His stumbling land feet turned him toward the water again, and he did not fight it. Here was a wharf, dry and silver with age. Alone in all the dockside it was empty. It was old and half broken. It was obvious that nobody tied up here now. That was well. That was perfect in fact. He went out to the end, the creak of the oak good under his feet now. He sat down against one of the pilings. It smelled better here, of tar and algae. He could look down and watch the tiny fish below. The horizon paled with the coming day. The horizon didn't matter now though. He pulled the cork with his teeth.
The interruption came when the bottle was nearly gone. He had been holding it, sorrowing a little because there was only sticky residue at the bottom now. It was still heavy in his hand, and he was tired, his hand was tired. Another moment and he would drop it into the bay, and listen to the plock-glub as it sank. But now feet came, breaking into his slow circling thoughts, crunching, and rapping, over the silver wood of the wharf. They were loud feet, and he swung his head to see who they carried.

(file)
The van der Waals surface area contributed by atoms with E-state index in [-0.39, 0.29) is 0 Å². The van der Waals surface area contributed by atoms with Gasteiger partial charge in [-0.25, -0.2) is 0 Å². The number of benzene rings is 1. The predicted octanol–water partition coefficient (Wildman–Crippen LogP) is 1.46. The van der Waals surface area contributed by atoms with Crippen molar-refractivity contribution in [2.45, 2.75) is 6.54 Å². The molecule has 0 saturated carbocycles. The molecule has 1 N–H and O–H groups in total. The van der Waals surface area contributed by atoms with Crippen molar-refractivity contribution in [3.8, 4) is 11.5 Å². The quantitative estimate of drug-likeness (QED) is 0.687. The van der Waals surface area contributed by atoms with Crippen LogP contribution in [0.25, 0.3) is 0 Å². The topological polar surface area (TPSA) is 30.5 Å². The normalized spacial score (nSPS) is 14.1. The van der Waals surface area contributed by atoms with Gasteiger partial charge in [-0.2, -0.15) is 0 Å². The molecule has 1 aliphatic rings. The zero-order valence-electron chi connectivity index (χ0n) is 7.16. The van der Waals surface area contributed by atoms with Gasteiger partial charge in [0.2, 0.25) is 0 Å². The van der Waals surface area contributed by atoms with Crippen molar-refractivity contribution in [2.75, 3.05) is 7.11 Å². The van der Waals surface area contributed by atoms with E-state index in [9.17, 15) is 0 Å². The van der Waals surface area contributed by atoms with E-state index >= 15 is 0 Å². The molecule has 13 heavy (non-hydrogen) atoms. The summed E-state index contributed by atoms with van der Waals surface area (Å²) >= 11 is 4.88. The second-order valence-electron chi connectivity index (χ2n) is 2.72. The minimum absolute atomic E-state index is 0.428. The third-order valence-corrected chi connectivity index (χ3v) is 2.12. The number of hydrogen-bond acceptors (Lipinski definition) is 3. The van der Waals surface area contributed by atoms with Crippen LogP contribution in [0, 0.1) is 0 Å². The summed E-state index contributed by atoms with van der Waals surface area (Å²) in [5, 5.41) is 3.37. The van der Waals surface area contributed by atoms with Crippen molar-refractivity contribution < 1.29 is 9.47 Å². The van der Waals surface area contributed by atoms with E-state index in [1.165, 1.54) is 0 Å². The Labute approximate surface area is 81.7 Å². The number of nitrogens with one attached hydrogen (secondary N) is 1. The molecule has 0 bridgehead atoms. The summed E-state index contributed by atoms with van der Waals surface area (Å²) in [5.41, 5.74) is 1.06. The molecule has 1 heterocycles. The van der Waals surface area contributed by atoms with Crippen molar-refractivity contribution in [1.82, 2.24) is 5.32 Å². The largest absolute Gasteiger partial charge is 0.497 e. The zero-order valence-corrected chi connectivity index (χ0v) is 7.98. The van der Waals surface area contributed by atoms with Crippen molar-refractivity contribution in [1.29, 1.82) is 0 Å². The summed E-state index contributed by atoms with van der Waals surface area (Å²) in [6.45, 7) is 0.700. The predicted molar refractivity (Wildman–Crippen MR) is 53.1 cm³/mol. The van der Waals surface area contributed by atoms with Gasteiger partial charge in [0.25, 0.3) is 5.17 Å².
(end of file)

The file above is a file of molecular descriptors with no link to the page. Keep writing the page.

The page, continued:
They were woman-feet. He could see the hem of a frock. It was almost at eye level he had slumped so low. Black shoes beneath it. White stockings. Presumably there were legs in them and a woman affixed in the usual way on above that. They were moving inexorably closer. He let go of the bottle and sat up more nearly straight. Even a dockside whore should not see him lie flat outdoors in his uniform.
So William sat up, and the eyes that went with the feet must have seen him. And the voice, that went with the eyes, and the feet said “Oh, please excuse me.”
And that is when William knew he had made a huge mistake.